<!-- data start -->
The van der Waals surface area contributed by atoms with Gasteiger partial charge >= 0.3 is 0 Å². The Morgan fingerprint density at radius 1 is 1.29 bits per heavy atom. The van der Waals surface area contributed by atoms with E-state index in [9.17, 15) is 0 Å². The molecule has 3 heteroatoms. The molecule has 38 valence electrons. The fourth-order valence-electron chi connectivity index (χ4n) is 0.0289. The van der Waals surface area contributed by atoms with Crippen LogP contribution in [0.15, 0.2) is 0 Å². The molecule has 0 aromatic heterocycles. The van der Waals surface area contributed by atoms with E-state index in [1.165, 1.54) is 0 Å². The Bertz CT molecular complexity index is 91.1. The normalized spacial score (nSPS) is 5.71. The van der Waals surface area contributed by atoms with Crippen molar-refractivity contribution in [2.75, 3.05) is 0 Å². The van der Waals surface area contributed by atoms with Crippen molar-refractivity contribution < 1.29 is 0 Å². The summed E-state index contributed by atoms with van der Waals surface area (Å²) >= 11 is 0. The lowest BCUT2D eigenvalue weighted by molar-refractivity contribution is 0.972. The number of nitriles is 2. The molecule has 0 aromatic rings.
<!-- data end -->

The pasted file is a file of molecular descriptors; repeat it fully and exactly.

The van der Waals surface area contributed by atoms with Gasteiger partial charge >= 0.3 is 0 Å². The Morgan fingerprint density at radius 1 is 1.29 bits per heavy atom. The van der Waals surface area contributed by atoms with E-state index in [9.17, 15) is 0 Å². The molecule has 3 heteroatoms. The molecule has 38 valence electrons. The fourth-order valence-electron chi connectivity index (χ4n) is 0.0289. The van der Waals surface area contributed by atoms with Crippen LogP contribution in [0.15, 0.2) is 0 Å². The molecule has 0 aromatic heterocycles. The van der Waals surface area contributed by atoms with E-state index in [1.165, 1.54) is 0 Å². The Bertz CT molecular complexity index is 91.1. The normalized spacial score (nSPS) is 5.71. The van der Waals surface area contributed by atoms with Crippen molar-refractivity contribution in [2.75, 3.05) is 0 Å². The van der Waals surface area contributed by atoms with Crippen molar-refractivity contribution < 1.29 is 0 Å². The summed E-state index contributed by atoms with van der Waals surface area (Å²) >= 11 is 0. The lowest BCUT2D eigenvalue weighted by molar-refractivity contribution is 0.972. The number of nitriles is 2. The molecule has 0 aromatic rings.